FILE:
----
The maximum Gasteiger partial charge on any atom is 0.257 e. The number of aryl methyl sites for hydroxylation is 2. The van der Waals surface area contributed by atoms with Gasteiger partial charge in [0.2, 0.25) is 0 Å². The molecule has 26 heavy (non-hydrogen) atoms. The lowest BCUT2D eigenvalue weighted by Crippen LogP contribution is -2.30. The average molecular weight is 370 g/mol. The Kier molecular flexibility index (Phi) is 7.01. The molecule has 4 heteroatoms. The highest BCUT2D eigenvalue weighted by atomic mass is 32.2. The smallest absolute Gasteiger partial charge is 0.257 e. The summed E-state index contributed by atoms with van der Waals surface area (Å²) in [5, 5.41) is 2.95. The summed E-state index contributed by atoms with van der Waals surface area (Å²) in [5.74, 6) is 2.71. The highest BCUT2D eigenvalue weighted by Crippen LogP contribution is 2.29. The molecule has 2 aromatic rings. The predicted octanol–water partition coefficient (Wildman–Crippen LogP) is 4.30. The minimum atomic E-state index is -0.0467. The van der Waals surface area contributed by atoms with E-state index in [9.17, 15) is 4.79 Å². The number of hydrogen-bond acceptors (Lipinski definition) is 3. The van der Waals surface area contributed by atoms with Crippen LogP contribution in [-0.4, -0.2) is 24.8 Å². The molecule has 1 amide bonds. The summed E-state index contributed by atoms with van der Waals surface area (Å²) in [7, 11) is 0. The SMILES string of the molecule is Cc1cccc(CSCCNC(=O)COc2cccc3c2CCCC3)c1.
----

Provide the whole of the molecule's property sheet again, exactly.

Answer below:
The maximum Gasteiger partial charge on any atom is 0.257 e. The number of aryl methyl sites for hydroxylation is 2. The van der Waals surface area contributed by atoms with Gasteiger partial charge in [0.2, 0.25) is 0 Å². The molecule has 26 heavy (non-hydrogen) atoms. The lowest BCUT2D eigenvalue weighted by Crippen LogP contribution is -2.30. The average molecular weight is 370 g/mol. The Kier molecular flexibility index (Phi) is 7.01. The molecule has 4 heteroatoms. The highest BCUT2D eigenvalue weighted by atomic mass is 32.2. The smallest absolute Gasteiger partial charge is 0.257 e. The summed E-state index contributed by atoms with van der Waals surface area (Å²) in [5, 5.41) is 2.95. The summed E-state index contributed by atoms with van der Waals surface area (Å²) in [5.74, 6) is 2.71. The highest BCUT2D eigenvalue weighted by Crippen LogP contribution is 2.29. The molecule has 2 aromatic rings. The predicted octanol–water partition coefficient (Wildman–Crippen LogP) is 4.30. The minimum atomic E-state index is -0.0467. The van der Waals surface area contributed by atoms with E-state index in [9.17, 15) is 4.79 Å². The number of hydrogen-bond acceptors (Lipinski definition) is 3. The van der Waals surface area contributed by atoms with Crippen LogP contribution in [-0.4, -0.2) is 24.8 Å². The molecule has 1 amide bonds. The summed E-state index contributed by atoms with van der Waals surface area (Å²) in [7, 11) is 0. The SMILES string of the molecule is Cc1cccc(CSCCNC(=O)COc2cccc3c2CCCC3)c1.